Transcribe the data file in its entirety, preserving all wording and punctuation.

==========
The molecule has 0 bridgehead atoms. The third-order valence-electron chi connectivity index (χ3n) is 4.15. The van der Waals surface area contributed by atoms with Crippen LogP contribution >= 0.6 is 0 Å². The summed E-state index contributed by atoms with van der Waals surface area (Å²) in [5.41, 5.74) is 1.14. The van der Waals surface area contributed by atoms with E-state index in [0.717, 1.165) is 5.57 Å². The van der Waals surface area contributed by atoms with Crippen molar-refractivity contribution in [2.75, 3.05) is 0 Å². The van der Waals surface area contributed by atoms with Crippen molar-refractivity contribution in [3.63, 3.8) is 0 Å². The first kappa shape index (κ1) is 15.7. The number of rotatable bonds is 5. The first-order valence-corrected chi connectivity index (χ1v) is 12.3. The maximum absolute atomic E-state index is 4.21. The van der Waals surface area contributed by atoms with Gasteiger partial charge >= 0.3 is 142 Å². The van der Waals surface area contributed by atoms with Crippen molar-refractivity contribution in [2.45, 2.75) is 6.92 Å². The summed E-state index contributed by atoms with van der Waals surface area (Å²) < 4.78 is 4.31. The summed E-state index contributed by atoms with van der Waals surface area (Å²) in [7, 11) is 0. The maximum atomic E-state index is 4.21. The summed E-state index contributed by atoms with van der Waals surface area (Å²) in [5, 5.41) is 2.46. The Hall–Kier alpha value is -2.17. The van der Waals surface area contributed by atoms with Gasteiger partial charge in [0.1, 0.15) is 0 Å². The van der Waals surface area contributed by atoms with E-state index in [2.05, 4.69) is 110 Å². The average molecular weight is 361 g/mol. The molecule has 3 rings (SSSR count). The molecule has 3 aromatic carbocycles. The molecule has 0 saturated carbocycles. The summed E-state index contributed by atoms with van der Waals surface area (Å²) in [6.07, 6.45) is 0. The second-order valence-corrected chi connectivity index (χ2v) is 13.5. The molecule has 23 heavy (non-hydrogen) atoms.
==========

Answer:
The molecule has 0 bridgehead atoms. The third-order valence-electron chi connectivity index (χ3n) is 4.15. The van der Waals surface area contributed by atoms with Crippen LogP contribution >= 0.6 is 0 Å². The summed E-state index contributed by atoms with van der Waals surface area (Å²) in [5.41, 5.74) is 1.14. The van der Waals surface area contributed by atoms with E-state index in [0.717, 1.165) is 5.57 Å². The van der Waals surface area contributed by atoms with Crippen molar-refractivity contribution in [2.75, 3.05) is 0 Å². The van der Waals surface area contributed by atoms with Crippen molar-refractivity contribution in [3.63, 3.8) is 0 Å². The first kappa shape index (κ1) is 15.7. The number of rotatable bonds is 5. The first-order valence-corrected chi connectivity index (χ1v) is 12.3. The maximum absolute atomic E-state index is 4.21. The van der Waals surface area contributed by atoms with Gasteiger partial charge >= 0.3 is 142 Å². The van der Waals surface area contributed by atoms with Crippen molar-refractivity contribution in [2.45, 2.75) is 6.92 Å². The summed E-state index contributed by atoms with van der Waals surface area (Å²) < 4.78 is 4.31. The summed E-state index contributed by atoms with van der Waals surface area (Å²) in [7, 11) is 0. The maximum atomic E-state index is 4.21. The summed E-state index contributed by atoms with van der Waals surface area (Å²) in [5, 5.41) is 2.46. The Hall–Kier alpha value is -2.17. The van der Waals surface area contributed by atoms with Gasteiger partial charge in [0.1, 0.15) is 0 Å². The van der Waals surface area contributed by atoms with E-state index in [2.05, 4.69) is 110 Å². The average molecular weight is 361 g/mol. The molecule has 3 rings (SSSR count). The molecule has 3 aromatic carbocycles. The molecule has 0 saturated carbocycles. The summed E-state index contributed by atoms with van der Waals surface area (Å²) in [6.07, 6.45) is 0. The second-order valence-corrected chi connectivity index (χ2v) is 13.5. The molecule has 23 heavy (non-hydrogen) atoms.